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The criteria to gauge the business value of collaboration tools have not been clearly defined as the sales push for these tools is cloud-focused, where the buying decision is based on Opex and not Capex. As consumable services, offerings like unified communications as a service don't require the same ROI scrutiny as capitalized hardware. While cost savings is a universal metric for business value, it's not a realistic driver for UCaaS and collaboration buying decisions.
As a result, performance metrics for UCaaS and collaboration are mainly operational and reflect use and adoption. These metrics help IT assess how UCaaS and collaboration tools are used across the organization, but they don't really gauge the business-level effects, such as whether collaboration efforts are leading to better decisions or measurable outcomes.
The value of such metrics should be self-evident but has yet to emerge as it is difficult to quantify. For now, operational metrics are the best yardstick to judge the value of collaboration tools. Organizations have two sets of collaboration metrics to consider.
IT metrics measure resource use
The first set of collaboration metrics is most relevant to IT as it pertains to the use of resources. These metrics include an extensive set of network diagnostics to track factors such as how collaboration apps are affecting broadband usage, how much app traffic is on the corporate network and quality of service (QoS).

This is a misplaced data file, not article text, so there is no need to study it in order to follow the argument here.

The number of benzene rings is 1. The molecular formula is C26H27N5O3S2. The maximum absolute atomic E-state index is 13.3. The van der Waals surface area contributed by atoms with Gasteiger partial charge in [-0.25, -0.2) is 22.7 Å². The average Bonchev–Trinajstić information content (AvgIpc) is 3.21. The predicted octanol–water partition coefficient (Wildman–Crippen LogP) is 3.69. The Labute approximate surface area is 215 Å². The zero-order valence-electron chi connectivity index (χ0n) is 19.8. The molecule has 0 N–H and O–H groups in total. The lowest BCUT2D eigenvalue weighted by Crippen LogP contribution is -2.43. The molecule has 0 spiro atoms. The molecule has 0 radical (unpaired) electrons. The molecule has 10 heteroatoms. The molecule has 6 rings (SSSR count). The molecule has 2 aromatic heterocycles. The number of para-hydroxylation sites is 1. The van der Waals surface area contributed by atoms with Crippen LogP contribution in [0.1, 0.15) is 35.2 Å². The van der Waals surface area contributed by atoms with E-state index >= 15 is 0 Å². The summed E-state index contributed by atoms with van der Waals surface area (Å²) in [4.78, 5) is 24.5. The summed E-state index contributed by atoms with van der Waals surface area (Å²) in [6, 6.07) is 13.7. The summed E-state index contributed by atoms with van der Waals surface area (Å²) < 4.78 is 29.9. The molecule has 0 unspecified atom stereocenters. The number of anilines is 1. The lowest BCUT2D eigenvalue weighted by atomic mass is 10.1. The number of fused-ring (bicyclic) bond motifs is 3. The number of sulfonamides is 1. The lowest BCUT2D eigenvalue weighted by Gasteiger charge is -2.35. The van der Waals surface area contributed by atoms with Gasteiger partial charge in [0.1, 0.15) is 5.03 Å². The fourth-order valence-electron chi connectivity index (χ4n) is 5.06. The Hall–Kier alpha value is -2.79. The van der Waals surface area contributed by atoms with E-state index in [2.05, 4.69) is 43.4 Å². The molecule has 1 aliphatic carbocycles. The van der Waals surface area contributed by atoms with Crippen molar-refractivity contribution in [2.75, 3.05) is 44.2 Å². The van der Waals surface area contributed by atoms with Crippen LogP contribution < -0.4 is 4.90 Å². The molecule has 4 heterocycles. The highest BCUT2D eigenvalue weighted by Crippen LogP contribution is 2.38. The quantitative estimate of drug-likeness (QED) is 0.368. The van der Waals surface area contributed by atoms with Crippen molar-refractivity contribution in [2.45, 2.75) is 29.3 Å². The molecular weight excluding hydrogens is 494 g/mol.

QoS can be helpful in showing how audio and video quality for company-deployed collaboration apps is superior to end user-chosen, consumer-grade apps. Another important resource to track usage is meeting spaces. Collaboration apps provide valuable metrics on which spaces are being used, for how long, by how many participants and at what time of day.
Collaboration metrics for employee use and adoption
The second set of metrics focuses on both end-user activity and adoption for each collaboration app. At the end-user level, IT can track who is using the apps, as well as how they're being used. Key examples include the number of end-user meetings, the length of meetings, where they're meeting and with whom.
These metrics also offer insight into which modes employees are using to collaborate, such as voice, video and messaging, as well as the capabilities used to work in teams, such as file sharing, cobrowsing, screen sharing and content creation.
IT has never had this level of detail before, so it will take time to determine which metrics provide the most value. This is certainly a better starting point than what organizations have now with legacy, stand-alone apps, and the effort to make that determination will certainly be worthwhile.
Dig Deeper on Collaborative Applications
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